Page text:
Archive for May, 2017

The Reversed Check

Wednesday, May 31st, 2017

Dapper and broke young Jasper went to a local bank to cash a check he had received for mowing Mr. McCloud’s lawn and doing some gardening work.

The cashier, a cross-eyed blonde named Lotta, was distracted by Jasper’s good looks and in her flustered state managed to cash the check in transposed order about the decimal point, that is, she moved the right-side part of the amount to the front and the dollars part to the back, and paid accordingly.

Jasper did not notice the payment error due to Lotta’s handing him her phone number on a pink bank slip with a coy smile.

Only later after he had spent twenty-one dollars and forty-six cents for a hearty meal at an Indian curry restaurant did he check how much cash he had left.

To his great surprise, it turned out that he had twice as much money in his pocket as the value of the check he had cashed in the bank.

…What a lucky cashier. Will have to follow up on her…

 

Can you work out the amount the check was made out for?

The Triple Pyramid

Sunday, May 28th, 2017

A man named Chadwick wanted to build a square pyramid with three levels to house his wife and kids.

Chadwick wanted the ground floor to be 2000 square feet larger in area than the first floor, which would have 2000 square feet more than the second floor, where he figured to do some meditation and store a good deal of food for his wife Mabel.

Chadwick decided that the length of a slanting edge of the pyramid should be 1.5 times the height of the pyramid.

Can you work out the respective lengths of the side of each floor?

What do you figure is the height of the pyramid?

The Ringing Bells

Monday, May 22nd, 2017

The small village of Bloemenfontein had two churches which were located quite near each other. The bells of the churches rang with different periods, the Church of the Five Trinities ringing every 5/3 seconds, the Church of the Eleven Pentalphan Saints every 11/5 seconds.

To summon the members of the congregations for service on Sundays, both churches would sound their bells for 12 minutes precisely at 11 am in the morning.

A peculiar effect with these bells was that every now and then people could only hear one bell ringing, which would confuse members of the congregations, resulting in an equal proportion going to the wrong church.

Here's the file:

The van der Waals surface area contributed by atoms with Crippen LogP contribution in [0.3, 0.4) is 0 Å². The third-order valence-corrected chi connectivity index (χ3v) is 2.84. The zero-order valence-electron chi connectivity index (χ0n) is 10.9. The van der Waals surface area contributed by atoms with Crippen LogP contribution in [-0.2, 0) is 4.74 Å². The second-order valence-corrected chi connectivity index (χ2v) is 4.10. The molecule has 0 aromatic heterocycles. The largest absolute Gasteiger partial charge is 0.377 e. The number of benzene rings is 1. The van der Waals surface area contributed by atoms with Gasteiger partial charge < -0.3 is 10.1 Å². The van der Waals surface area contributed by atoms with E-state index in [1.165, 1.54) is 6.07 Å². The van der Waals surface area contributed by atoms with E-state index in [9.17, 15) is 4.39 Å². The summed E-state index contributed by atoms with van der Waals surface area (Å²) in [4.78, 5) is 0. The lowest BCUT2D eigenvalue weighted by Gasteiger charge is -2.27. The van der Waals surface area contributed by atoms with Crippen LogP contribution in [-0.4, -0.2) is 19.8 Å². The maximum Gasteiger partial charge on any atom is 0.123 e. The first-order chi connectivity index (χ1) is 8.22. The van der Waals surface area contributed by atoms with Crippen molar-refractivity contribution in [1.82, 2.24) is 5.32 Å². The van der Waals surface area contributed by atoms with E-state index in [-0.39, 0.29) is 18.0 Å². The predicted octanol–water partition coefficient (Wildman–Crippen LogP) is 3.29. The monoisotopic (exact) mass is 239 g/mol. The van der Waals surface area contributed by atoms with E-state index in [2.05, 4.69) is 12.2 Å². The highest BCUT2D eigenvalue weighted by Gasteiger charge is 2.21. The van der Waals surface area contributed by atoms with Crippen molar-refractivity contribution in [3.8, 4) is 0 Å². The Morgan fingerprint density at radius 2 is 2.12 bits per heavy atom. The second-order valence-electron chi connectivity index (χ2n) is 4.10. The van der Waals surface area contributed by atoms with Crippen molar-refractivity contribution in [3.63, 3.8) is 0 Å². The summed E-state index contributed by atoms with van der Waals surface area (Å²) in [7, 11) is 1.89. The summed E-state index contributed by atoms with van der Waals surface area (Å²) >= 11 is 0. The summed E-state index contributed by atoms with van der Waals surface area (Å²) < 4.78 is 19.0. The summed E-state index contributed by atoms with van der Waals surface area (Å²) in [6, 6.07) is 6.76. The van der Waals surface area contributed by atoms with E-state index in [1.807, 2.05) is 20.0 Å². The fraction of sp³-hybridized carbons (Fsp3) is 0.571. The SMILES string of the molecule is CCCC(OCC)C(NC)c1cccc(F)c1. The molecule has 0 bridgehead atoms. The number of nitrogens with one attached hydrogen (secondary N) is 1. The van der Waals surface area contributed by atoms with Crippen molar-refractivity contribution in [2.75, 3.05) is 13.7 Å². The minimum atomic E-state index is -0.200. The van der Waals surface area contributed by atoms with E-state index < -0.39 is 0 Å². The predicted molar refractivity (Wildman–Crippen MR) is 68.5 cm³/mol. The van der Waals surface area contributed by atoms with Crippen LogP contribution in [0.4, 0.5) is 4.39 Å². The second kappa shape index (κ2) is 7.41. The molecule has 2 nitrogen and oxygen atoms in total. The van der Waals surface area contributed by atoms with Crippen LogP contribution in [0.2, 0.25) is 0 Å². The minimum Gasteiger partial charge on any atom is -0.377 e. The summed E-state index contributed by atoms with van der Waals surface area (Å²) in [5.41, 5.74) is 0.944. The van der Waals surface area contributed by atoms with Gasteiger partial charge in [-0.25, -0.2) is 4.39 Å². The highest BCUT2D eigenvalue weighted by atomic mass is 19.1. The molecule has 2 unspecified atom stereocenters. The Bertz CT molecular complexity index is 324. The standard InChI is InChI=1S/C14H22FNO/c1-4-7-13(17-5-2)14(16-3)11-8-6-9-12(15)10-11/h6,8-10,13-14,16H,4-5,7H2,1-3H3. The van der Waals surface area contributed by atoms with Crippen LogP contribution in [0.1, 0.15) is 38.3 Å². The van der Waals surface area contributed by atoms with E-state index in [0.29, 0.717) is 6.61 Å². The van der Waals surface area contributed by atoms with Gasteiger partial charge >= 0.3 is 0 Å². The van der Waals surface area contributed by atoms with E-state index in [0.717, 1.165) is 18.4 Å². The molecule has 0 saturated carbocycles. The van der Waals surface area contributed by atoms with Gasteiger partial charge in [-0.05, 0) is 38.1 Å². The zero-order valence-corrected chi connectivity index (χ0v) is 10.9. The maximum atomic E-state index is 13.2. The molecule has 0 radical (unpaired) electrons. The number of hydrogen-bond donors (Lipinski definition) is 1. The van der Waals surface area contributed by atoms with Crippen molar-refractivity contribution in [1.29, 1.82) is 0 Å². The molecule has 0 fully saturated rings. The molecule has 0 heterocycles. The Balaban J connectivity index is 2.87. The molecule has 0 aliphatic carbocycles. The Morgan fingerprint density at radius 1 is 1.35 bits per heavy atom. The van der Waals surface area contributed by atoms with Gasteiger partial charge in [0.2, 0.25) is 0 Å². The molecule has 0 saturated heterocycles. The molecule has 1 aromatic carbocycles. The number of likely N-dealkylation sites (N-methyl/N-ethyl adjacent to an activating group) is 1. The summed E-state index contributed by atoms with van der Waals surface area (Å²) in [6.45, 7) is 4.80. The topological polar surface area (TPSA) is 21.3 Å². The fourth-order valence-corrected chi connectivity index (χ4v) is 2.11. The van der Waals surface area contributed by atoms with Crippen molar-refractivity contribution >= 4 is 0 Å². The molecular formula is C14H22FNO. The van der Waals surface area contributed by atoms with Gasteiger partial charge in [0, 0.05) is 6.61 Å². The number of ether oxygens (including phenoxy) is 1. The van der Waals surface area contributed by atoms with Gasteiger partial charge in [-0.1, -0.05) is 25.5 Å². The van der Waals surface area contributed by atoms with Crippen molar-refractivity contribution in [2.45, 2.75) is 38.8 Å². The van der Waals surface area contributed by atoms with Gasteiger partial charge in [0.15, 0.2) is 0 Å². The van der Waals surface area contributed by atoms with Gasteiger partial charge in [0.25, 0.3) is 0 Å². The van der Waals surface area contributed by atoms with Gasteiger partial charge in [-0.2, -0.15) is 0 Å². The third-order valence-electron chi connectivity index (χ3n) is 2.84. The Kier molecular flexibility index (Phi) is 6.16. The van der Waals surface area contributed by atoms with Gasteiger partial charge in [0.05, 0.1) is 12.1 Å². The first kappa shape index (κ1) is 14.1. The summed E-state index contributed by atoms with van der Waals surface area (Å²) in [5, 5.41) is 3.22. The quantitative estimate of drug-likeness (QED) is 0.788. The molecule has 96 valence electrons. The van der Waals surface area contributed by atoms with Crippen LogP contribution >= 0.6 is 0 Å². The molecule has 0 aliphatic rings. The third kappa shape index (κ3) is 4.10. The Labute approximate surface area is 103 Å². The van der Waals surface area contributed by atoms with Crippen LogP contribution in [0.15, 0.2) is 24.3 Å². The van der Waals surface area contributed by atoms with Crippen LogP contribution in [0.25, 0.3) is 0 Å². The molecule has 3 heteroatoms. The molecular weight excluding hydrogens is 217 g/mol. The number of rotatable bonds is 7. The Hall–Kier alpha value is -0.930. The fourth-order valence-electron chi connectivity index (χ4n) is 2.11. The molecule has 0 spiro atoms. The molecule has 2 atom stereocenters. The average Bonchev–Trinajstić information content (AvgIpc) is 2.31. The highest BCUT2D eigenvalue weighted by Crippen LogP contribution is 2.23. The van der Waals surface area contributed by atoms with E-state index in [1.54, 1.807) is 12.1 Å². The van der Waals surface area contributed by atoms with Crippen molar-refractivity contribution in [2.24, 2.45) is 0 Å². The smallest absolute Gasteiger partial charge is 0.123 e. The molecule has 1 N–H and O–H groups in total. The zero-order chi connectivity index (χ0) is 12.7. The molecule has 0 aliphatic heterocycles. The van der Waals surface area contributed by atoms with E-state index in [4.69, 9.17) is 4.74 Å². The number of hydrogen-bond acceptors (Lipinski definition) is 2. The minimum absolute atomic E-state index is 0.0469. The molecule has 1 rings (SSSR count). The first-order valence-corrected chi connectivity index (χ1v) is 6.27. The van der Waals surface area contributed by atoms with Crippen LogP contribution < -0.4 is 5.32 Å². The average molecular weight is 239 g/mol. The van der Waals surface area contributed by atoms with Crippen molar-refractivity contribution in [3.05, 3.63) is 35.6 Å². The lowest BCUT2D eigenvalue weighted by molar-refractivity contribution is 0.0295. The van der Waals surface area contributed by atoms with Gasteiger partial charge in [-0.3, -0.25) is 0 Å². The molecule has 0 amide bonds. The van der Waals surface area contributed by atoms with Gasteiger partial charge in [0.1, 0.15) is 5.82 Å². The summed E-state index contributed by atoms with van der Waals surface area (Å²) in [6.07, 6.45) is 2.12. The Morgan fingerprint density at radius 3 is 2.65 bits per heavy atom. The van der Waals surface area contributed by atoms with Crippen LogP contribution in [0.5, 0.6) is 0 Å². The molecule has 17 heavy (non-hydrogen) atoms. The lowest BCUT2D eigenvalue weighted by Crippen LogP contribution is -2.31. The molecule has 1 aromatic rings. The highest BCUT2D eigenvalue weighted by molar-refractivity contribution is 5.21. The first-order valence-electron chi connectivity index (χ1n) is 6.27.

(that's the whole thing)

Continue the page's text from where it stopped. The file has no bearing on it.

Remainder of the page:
But this did not matter much, as the preachers of the churches actually were twins and would switch roles every other week or so, thus saving time in writing sermons to give more free time for their hobby of fishing.

The local bicycle shop owner Joop Visser, who was also the mayor of Bloemenfontein, had worked out that when the clappers of the bells struck within an interval of 0.6 seconds of each other, only one bell ring could be heard.

Visser, being a meticulous person, had also counted the number of bell rings with the aid of a sound recorder.

Being a business man, mayor Visser decided to hang up a poster on the large, spreading oak tree in the main plaza of the village.

The poster stated that the first person who could correctly say how many bell rings in total were heard during a period of 12 minutes each Sunday would win a new, red bicycle.

Entry fee for submitting an answer to Visser was ten guilders.

Visser received numerous payments and responses very quickly, but the first correct one was from a young computer nerd.

Under these conditions, what would you say is the number of rings heard from these bells sounding on Sunday mornings?

On the average how many congregation members do you figure would wind up at the wrong church on a Sunday?

 

The Elevator

Thursday, May 11th, 2017

At the hotel Excelsior, Melvyn had stopped by the security office run by his friend Zack. They were watching the elevator on the split screen monitor, with one screen for each of the ten floors of the hotel and the ground floor.

“Zack, you see the seven people entering the elevator on the ground floor?”

“Sure, Melvyn, especially that hot blonde that just wiggled in before the door closed,” said Zack, chewing on his bubble gum.

“Zack, I’ll bet you a hundred bucks that there will not be a group of exactly three people getting off the elevator at any floor,” said Melvyn.

“You’re on, I could really use a hundred bucks,” chuckled Zack.

“Are you really sure that three persons will be getting off at some floor?” quieried Melvyn, raising an eyebrow.

“That’s what I’m betting on, Melvyn.”

“Well, let’s see how it goes, Zack.” Melvyn made himself comfortable in an armchair to watch the monitor.

What do you figure are the chances that Melvyn will win his bet with Zack?

Can you work out the probability that only one person gets off the elevator at each stop?